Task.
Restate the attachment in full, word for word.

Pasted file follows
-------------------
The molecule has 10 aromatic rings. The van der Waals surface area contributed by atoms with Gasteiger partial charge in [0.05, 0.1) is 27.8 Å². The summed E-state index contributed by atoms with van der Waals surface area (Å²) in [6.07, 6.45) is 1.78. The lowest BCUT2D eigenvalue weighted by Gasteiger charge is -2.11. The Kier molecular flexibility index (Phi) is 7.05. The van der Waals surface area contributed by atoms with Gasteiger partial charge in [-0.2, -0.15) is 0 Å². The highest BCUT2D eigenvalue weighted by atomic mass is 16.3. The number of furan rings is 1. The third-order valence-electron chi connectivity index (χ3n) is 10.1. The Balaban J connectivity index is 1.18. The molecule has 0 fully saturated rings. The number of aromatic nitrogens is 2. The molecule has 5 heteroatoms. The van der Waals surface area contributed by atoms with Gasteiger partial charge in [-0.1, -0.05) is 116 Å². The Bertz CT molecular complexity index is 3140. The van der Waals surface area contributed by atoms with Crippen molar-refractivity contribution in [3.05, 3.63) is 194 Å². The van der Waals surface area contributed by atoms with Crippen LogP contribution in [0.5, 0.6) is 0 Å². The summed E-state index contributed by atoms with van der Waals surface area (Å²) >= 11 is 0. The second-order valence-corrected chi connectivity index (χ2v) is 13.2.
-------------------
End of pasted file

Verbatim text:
The molecule has 10 aromatic rings. The van der Waals surface area contributed by atoms with Gasteiger partial charge in [0.05, 0.1) is 27.8 Å². The summed E-state index contributed by atoms with van der Waals surface area (Å²) in [6.07, 6.45) is 1.78. The lowest BCUT2D eigenvalue weighted by Gasteiger charge is -2.11. The Kier molecular flexibility index (Phi) is 7.05. The van der Waals surface area contributed by atoms with Gasteiger partial charge in [-0.2, -0.15) is 0 Å². The highest BCUT2D eigenvalue weighted by atomic mass is 16.3. The number of furan rings is 1. The third-order valence-electron chi connectivity index (χ3n) is 10.1. The Balaban J connectivity index is 1.18. The molecule has 0 fully saturated rings. The number of aromatic nitrogens is 2. The molecule has 5 heteroatoms. The van der Waals surface area contributed by atoms with Gasteiger partial charge in [-0.1, -0.05) is 116 Å². The Bertz CT molecular complexity index is 3140. The van der Waals surface area contributed by atoms with Crippen molar-refractivity contribution in [3.05, 3.63) is 194 Å². The van der Waals surface area contributed by atoms with Crippen LogP contribution in [0.5, 0.6) is 0 Å². The summed E-state index contributed by atoms with van der Waals surface area (Å²) >= 11 is 0. The second-order valence-corrected chi connectivity index (χ2v) is 13.2.